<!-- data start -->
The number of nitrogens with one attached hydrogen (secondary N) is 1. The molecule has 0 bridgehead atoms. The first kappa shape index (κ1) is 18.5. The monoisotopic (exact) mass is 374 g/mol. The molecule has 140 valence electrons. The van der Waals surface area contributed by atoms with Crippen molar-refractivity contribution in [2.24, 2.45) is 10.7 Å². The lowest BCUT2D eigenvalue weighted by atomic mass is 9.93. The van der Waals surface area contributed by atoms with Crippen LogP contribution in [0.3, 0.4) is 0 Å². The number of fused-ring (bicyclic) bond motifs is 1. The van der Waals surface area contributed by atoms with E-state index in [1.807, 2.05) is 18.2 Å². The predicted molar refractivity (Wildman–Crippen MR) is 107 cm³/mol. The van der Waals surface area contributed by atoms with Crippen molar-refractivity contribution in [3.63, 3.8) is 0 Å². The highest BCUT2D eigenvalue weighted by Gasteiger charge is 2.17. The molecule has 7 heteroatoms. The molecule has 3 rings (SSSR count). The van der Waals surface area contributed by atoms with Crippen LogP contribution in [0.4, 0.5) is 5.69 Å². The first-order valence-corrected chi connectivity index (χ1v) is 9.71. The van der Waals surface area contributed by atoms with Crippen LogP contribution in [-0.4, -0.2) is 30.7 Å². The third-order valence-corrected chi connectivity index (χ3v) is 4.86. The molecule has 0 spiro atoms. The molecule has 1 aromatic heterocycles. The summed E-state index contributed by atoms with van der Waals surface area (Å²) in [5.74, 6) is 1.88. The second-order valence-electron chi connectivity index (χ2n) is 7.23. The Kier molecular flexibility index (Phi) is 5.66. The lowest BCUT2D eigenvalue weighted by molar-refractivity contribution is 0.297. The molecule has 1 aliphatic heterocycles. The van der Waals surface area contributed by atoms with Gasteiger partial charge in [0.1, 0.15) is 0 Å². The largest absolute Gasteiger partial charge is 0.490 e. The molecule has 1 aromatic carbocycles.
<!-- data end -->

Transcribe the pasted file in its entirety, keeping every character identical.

The number of nitrogens with one attached hydrogen (secondary N) is 1. The molecule has 0 bridgehead atoms. The first kappa shape index (κ1) is 18.5. The monoisotopic (exact) mass is 374 g/mol. The molecule has 140 valence electrons. The van der Waals surface area contributed by atoms with Crippen molar-refractivity contribution in [2.24, 2.45) is 10.7 Å². The lowest BCUT2D eigenvalue weighted by atomic mass is 9.93. The van der Waals surface area contributed by atoms with Crippen LogP contribution in [0.3, 0.4) is 0 Å². The number of fused-ring (bicyclic) bond motifs is 1. The van der Waals surface area contributed by atoms with E-state index in [1.807, 2.05) is 18.2 Å². The predicted molar refractivity (Wildman–Crippen MR) is 107 cm³/mol. The van der Waals surface area contributed by atoms with Crippen molar-refractivity contribution in [3.63, 3.8) is 0 Å². The highest BCUT2D eigenvalue weighted by Gasteiger charge is 2.17. The molecule has 7 heteroatoms. The molecule has 3 rings (SSSR count). The van der Waals surface area contributed by atoms with Crippen LogP contribution in [0.4, 0.5) is 5.69 Å². The first-order valence-corrected chi connectivity index (χ1v) is 9.71. The van der Waals surface area contributed by atoms with Crippen LogP contribution in [-0.4, -0.2) is 30.7 Å². The third-order valence-corrected chi connectivity index (χ3v) is 4.86. The molecule has 0 spiro atoms. The molecule has 1 aromatic heterocycles. The summed E-state index contributed by atoms with van der Waals surface area (Å²) in [5.74, 6) is 1.88. The second-order valence-electron chi connectivity index (χ2n) is 7.23. The Kier molecular flexibility index (Phi) is 5.66. The lowest BCUT2D eigenvalue weighted by molar-refractivity contribution is 0.297. The molecule has 1 aliphatic heterocycles. The van der Waals surface area contributed by atoms with Gasteiger partial charge in [0.1, 0.15) is 0 Å². The largest absolute Gasteiger partial charge is 0.490 e. The molecule has 1 aromatic carbocycles.